3D Printing a Lunar Settlement
Australian 3D printing building company Luyten has teamed up with UNSW to develop capabilities to build structures on the Moon.
A historic Memorandum of Understanding (MOU) has been signed between cutting-edge Australian 3D printing building and construction company, Luyten and the University of New South Wales (UNSW). This partnership will work towards fast-tracking the development and delivery of 3D printing technology to build on the Moon.
“We are absolutely delighted and extremely honoured to be partnering with UNSW to make building on the moon possible. UNSW is renowned for its academic leadership and world-class research and we couldn’t be more pleased to be working together,” said Luyten co-founder and CEO, Ahmed Mahil.
“Our combined expertise and passion for innovative and exceptional building outcomes involving a range of intertwined disciplines will help the human race to expedite colonisation of the moon and other planets. Our partnership will solidify Australia’s leading role in the world’s fast-developing space economy.”
Luyten’s mission since launching in 2020 has been to make construction easier and more sustainable. Luyten works towards reducing time and cost to build, waste generated in the construction process, and the impact of building activities on the environment.
The company’s cutting-edge 3D printing capabilities have become a global success story, as companies around the world scramble to purchase their printers. It is in response to this global demand that Luyten has decided to expand the scope of this technology to encompass building on the Moon.
“When we developed our groundbreaking 3D concrete printers, we thought we would be solving building and construction issues across the world – but with discussions currently taking place with people across the space industry we are now looking at solving building and construction issues on the moon,” said Mr Mahil.
The project is called Project Meeka as Meeka means Moon in Noongar. The 3D printer developed specifically to undertake construction on the Moon is called Platypus Galacticas.
“This printer is agile and transformable. It can transform from a size of 3m x 4m in height and width to 9m x 12m in height and width, capable of producing a structure of up to 9m x 12m in height and length. The printer can be set up in less than 30 minutes,” said Mr Mahil.
“We have designed the printer for compactness using lightweight composites for its structure and robotic transforming technology, making it ideal for space transportation purposes.”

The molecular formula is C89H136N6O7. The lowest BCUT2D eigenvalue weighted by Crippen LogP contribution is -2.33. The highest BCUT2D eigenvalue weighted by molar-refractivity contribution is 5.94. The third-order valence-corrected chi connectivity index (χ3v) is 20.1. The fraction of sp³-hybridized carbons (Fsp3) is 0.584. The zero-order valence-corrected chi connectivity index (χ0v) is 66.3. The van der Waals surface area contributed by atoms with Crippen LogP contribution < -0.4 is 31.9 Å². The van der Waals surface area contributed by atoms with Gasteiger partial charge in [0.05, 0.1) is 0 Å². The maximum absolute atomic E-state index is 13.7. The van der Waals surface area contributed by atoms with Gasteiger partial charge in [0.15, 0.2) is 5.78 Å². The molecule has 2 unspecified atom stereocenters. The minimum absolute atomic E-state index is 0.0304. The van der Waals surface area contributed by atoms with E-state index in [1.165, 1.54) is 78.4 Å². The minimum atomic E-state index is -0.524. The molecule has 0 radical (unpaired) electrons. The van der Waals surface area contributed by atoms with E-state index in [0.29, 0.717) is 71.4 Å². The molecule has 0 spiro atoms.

Associate Professor Matthias Hank Haeusler, the Discipline Director of the Bachelor of Computational Design (CoDe) at the Australian School of Architecture + Design (Built Environment), UNSW stated that the MOU will ensure that Australia’s greatest minds are involved in capacity building for lunar construction.
“With Computational Design one has a method to design protective shells for habitats on the Moon – with a foremost consideration on requirements for human habitat in mind. Computational Design allows to feed in scientific knowledge on how to protect humans from solar and cosmic radiation into a script that generates a shelter with the required 80 plus centimetres of solid material while optimising the structure towards the print process,” said Associate Professor Haeusler.
Constructing a lunar settlement is not only elaborate but will require significant technology.
“First, rovers with ground-penetrating radar will assess the location’s structural capacity to build. Meanwhile, other rovers with ultrasonic props and excavation capabilities will start harvesting lunar regolith. In order to source building materials from the regolith and then characterise its mechanical properties, the excavation rover will deposit collated lunar dust at a regolith sorting reservoir where it will be processed to a finer size. The transforming robots will then initially construct shell structures at the building site,” Mr Mahil explained.
Associate Professor Haeusler states “This information can become part of the Computational Design script and the design will respond to the specific material properties identified on-site. Thus, each habitat is customised for the material on-site such as the radiation and the printing process, and fed directly to the Platypus Galacticas 3D printer.”
“After sourcing 3D printable material, the Platypus Galacticas 3D printer will start printing on the compacted lunar surface. The extrudable materials will then be passed through the printing nozzle and form the layers of the structures,” Mahil continued.
“Moon regolith will be the primary building material of the printed structures due to its abundance. Based on the material properties of the specific type of regolith, concentrated microwaves will be used to sinter the regolith into a printable form.”
Space technologies underpin a number of daily conveniences that we expect such as GPS, internet banking, and weather forecasting.
“The knowledge we generate for building on the moon can be translated directly into building housing for extreme climates such as heat or for addressing housing issues in remote indigenous communities – both topics we investigate in parallel,” said Associate Professor Haeusler.
“We are proud and excited to be recognised for our technology’s space capabilities and compliances. Our team at Luyten is working hard to remove barriers to construction in hazardous conditions, such as on other planets, by producing reliable technology, and our MOU with UNSW will only bolster this work,” Mr Mahil emphasised.